photos of today's work

first up the fork jig. it's at least within a mm of square, about as best as i could manage with a drill press and miter saw. the axle block is part of a 2x4 that was in the scrap pile. it's just glued to the backboard now, i've drilled pilot holes into it from the back, next is to drive wood screws.
the bit must have walked or something because after measuring the axle's actual height and subtracting half the fork blade's height, it turns out i've only got about 64.5 mm rake, and actually it's maybe a half mm more on the right side. either i'll live with it or i'll try the Paterek fork cold un-twisting method: insert a long screwdriver between the blades and pry them in the necessary direction.
i made the opening for access to the the crown by drilling out the corners with a 1 1/2" spade bit in an electric drill, then connected the holes with a jigsaw. looks like i could have made it even smaller and still left plenty of room for drilling and pinning.
the next addition will likely be a section of angle iron at the left side, to which i'll clamp the steerer for pinning. i'll probably start on that tomorrow. our shop has a horizontal band saw for cutting metal, with a hydraulic mechanism to control how fast it cuts--sounds perfect for 1/8" thick angle iron.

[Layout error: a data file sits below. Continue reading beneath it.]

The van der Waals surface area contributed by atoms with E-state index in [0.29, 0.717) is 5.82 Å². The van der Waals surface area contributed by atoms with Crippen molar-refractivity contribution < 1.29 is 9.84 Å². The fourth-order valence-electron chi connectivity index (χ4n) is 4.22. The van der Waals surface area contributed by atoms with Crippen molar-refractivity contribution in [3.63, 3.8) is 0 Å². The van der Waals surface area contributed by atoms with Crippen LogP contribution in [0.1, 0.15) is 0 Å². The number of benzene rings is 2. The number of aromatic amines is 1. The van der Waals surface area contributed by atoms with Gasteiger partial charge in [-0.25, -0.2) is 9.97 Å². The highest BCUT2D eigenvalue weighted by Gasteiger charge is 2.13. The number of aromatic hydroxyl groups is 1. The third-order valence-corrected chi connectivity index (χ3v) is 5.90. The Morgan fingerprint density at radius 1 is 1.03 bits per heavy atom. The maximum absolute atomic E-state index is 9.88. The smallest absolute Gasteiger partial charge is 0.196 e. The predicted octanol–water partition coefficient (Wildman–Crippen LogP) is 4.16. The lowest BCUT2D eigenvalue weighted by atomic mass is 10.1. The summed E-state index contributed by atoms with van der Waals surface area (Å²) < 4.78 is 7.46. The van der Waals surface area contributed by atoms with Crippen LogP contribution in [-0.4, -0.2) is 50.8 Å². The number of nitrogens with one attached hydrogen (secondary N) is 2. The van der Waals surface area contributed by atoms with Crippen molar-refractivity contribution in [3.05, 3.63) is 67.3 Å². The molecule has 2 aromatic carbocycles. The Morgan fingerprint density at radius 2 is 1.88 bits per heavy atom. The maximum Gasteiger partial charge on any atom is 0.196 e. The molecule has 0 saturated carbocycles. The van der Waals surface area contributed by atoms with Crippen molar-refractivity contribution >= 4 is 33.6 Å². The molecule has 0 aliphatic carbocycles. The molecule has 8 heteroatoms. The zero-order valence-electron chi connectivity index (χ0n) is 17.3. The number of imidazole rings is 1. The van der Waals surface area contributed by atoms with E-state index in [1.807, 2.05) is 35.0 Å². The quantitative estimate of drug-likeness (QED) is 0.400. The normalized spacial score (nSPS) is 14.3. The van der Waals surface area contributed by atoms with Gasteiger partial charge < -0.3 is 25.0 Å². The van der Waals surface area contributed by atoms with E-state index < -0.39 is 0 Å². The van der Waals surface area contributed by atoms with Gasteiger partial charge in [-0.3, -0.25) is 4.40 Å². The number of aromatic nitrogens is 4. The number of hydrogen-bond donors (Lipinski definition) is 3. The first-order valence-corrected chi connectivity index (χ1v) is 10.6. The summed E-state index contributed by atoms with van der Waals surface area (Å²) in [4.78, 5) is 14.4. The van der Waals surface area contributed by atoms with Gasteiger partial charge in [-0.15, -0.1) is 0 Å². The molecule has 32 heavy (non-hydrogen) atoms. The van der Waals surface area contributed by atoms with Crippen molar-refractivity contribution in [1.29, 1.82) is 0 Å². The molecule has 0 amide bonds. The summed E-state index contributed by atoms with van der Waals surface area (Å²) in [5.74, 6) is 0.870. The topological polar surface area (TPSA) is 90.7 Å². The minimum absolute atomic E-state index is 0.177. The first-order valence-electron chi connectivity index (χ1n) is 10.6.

now to the molten metal...wait, make that later...


Anonymous said...

Hey there- looks like you're making some progress on getting set up.
Where did you get the idea for a wood fork jig? Is it from that talbot book? Seems like using wood for that would be problematic, esp. in a humid area. I've done A LOT of woodworking and one thing you learn is that wood moves. That plywood might stay flat for awhile, but the 2x4 will change a bunch. OK for framing a house, but it might give you problems when trying to keep things within a millimeter. Maple would make a much more stable block, but it might cost the same as a few pieces of steel. fwiw

thefastfifty said...

yea, i'm concerned about the 2x4. 'twas a nice piece, totally unwarped as far as i could tell, but yea maple would be way better. i'm keeping my eye on the public scrap pile for a nice little chunk.
the jig design is a blatant Talbot for talbot in the little box at the top there and you can download his drawings. i'm replacing his 2x2 clamping blocks with angle iron, to avoid problems with warped 2x2s. angle iron is pretty cheap too and seems very dimensionally stable. maybe theres some way to replace the 2x4 axle block with an angle iron contraption? i'm working on it while listening to lectures.